### Optimal Control Problems with Mixed and Pure State Constraints

A. Boccia, M. D. R. de Pinho, R. B. Vinter
2016 SIAM Journal of Control and Optimization
This paper provides necessary conditions of optimality for optimal control problems, in which the pathwise constraints comprise both "pure" constraints on the state variable and "mixed" constraints on control and state variables. The proofs are along the lines of earlier analysis for mixed constraint problems, according to which Clarke's theory of "stratified" necessary conditions is applied to a modified optimal control problem resulting from absorbing the mixed constraint into the dynamics;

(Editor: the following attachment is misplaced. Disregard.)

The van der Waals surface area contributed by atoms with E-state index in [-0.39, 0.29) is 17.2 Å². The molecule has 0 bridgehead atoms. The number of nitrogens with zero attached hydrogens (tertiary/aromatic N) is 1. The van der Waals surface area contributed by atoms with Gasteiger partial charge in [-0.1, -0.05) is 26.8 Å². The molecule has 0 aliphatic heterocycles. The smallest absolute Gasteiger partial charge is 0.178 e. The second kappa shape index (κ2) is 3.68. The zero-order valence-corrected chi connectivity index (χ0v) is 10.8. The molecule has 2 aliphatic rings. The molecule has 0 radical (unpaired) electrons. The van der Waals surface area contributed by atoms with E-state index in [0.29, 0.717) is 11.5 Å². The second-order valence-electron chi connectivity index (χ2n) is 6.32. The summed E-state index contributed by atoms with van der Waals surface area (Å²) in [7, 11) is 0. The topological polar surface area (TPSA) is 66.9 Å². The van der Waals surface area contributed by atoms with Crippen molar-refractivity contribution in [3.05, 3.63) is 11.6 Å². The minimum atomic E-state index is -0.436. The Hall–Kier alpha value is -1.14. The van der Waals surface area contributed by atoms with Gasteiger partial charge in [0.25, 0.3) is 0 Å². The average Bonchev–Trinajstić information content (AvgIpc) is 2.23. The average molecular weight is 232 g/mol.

more » ... nto the dynamics; the difference here is that necessary conditions which now take into account the presence of pure state constraints are applied to the modified problem. Necessary conditions are given for a rather general formulation of the problem containing both forms of the constraints, and then these are specialized to problems having special structure. While combined pure state and mixed control/state problems have been previously treated in the literature, the necessary conditions in this paper are proved under less restrictive hypotheses and for novel formulations of the constraints. together with "complementary slackness" conditions. (These conditions are "restricted" in the sense that the Hamiltonian is maximized along the optimal state trajectoryx(.), not over U (t) but over the smaller set U (t) ∩ {u : φ 1 (t,x(t), u ) ≤ 0 and φ 2 (t,x(t), u ) = 0}.) Implicit in the derivation of this modified PMP is the notion that, under a suitable "constraint qualification," the mixed constraints can be absorbed into the dynamic constraint in such a way that the hypotheses on the dynamic constraint invoked in the original PMP continue to be satisfied; application of the original PMP to the reformulated optimal control problem, with an "absorbed" dynamic constraint, yields the desired, modified, necessary conditions. It might be thought that the theory of necessary conditions for pure state constraints "h(t, x(t)) ≤ 0" could simply be subsumed into that for mixed state constraints by setting φ 1 (t, x, u) = h(t, x). But this is not possible (if we are to use the proof techniques referred to above) because, when φ 1 (t, x, u) does not depend on u(.), the constraint qualification is violated, in consequence of which the mixed constraint cannot be used to eliminate control variable components and thereby generate an equivalent optimal control problem to which standard versions of the PMP can be applied. This is the reason why "pure" state constraints have been treated separately from "mixed control/state constraints," and it accounts for the fundamentally different nature of modifications to the PMP that have been derived for optimal control problems with pure state constraints: the modified PMP, in the pure state constraints case, is formulated in terms of a "measure multiplier" and a, possibly discontinuous, costate trajectory q(.) that is of bounded variation. Papers rigorously treating pure state constraints and involving a discontinuous costate trajectory originated in the 1960s and 1970 with the independent work of Dubovitskii and Milyutin [10] and Warga [20] ; for references to earlier literature, see, for example, [19] . Necessary conditions to cover the combined occurrence of the two types of constraints were derived by Dmitruk [11] and other members of the Dubovitskii-Milyutin school (see [12] for an overview of this work) and also by Makowski and Neustadt [14] . A breakthrough in the development of new tools for tackling a variety of differently structured optimal control problems, with nonsmooth data, was the publication of Clarke's paper [4] , the centerpiece of which was "stratified" necessary conditions for optimal control problems, whose dynamic constraint took the form of a differential inclusion. Clarke's paper introduced a new, and very useful, way of capturing MIXED AND PURE STATE CONSTRAINTS 3063 the requisite Lipschitz continuity-like properties of the differential inclusion for the validation of the Euler-Lagrange inclusion, and related necessary conditions, namely the "bounded slope" hypothesis. Subsequently, Clarke and de Pinho [5] examined the implications of these tools for "mixed constraint problems." The authors provided necessary conditions for very general formulations of mixed constraint problems by showing that these conditions could be reduced to the optimal control problems treated in [4], by absorbing the mixed constraints into the dynamic constraint in such a way that the bounded slope hypothesis continued to be satisfied. The results in [5] improve on many earlier-derived mixed constraint conditions, as described in detail in [5, sect. 8]-in some respects even when attention is restricted to problems with smooth data. However the presence of pure state constraints is excluded from the necessary conditions in [5, pp. 4503-4504]: . . . the bounded slope condition excludes unilateral state constraints. . . It is well-known that in the presence of such constraints, necessary conditions of the type given. . . fail, and that their appropriate extensions involve measures and adjoint arcs p that are discontinuous. The aim of our paper is to provide extensions of the necessary conditions for mixed control/state constraints problems of [5] to allow also for pure state constraints. A key tool is the set of stratified necessary conditions of [1], which generalize the main necessary conditions in Clarke's paper, to allow for unilateral state constraints. The proof technique for deriving necessary conditions and applying them to optimal control problems with both mixed control/state and pure state constraints is to reduce the problems to ones involving pure state constraints alone by absorbing the mixed constraints into the dynamic constraint and applying the stratified pure-state-constraint necessary conditions of [1]. The necessary conditions for combined mixed control/state and pure state constraints in this paper reduce to the main necessary conditions in [5] and [6] for mixed constraints alone (both in a general setting and when the mixed constraint has explicit representations including those of [6]), following removal of the pure state constraint. Clarke and de Pinho [5, sect. 8] give details of how their necessary conditions improve on earlier necessary conditions, with regard to hypotheses on the mixed state constraint data. These improvements are all the more evident in this paper, since the framework is broadened to include pure state constraints. On the other hand, this paper extends the earlier necessary conditions involving both mixed constraints and pure state constraints in [11] and [14] by allowing nonsmooth data, by adopting a very general formulation of the mixed constraints of the form (x(t), v(t)) ∈ S(t, w(t)) involving the controls (u = (v, w)) and states x in place of a collection of functional equality and inequality constraints, and by permitting general endpoint constraints. This paper treats only optimal control problems with mixed constraints that are "regular" in the sense that they separate into a constraint satisfying the bounded slope condition, a pure control constraint, and a pure state constraint. It fails to provide conditions for problems with mixed constraints that do not decompose in this way, for example, |x| 2 + |u| 2 ≤ 1. Necessary conditions for such problems have been studied by Milyutin and coworkers. For an overview, references to this work, and some open questions, see [12] . We mention that the "stratified" necessary conditions in this paper are expressed in terms of an arbitrary radius multifunction R(t), in place of the ballsẋ(t) + r(t) B involving the radius function r(t), as in [5] . This extra degree of generality in these necessary conditions for the general formulation of the optimal control problem of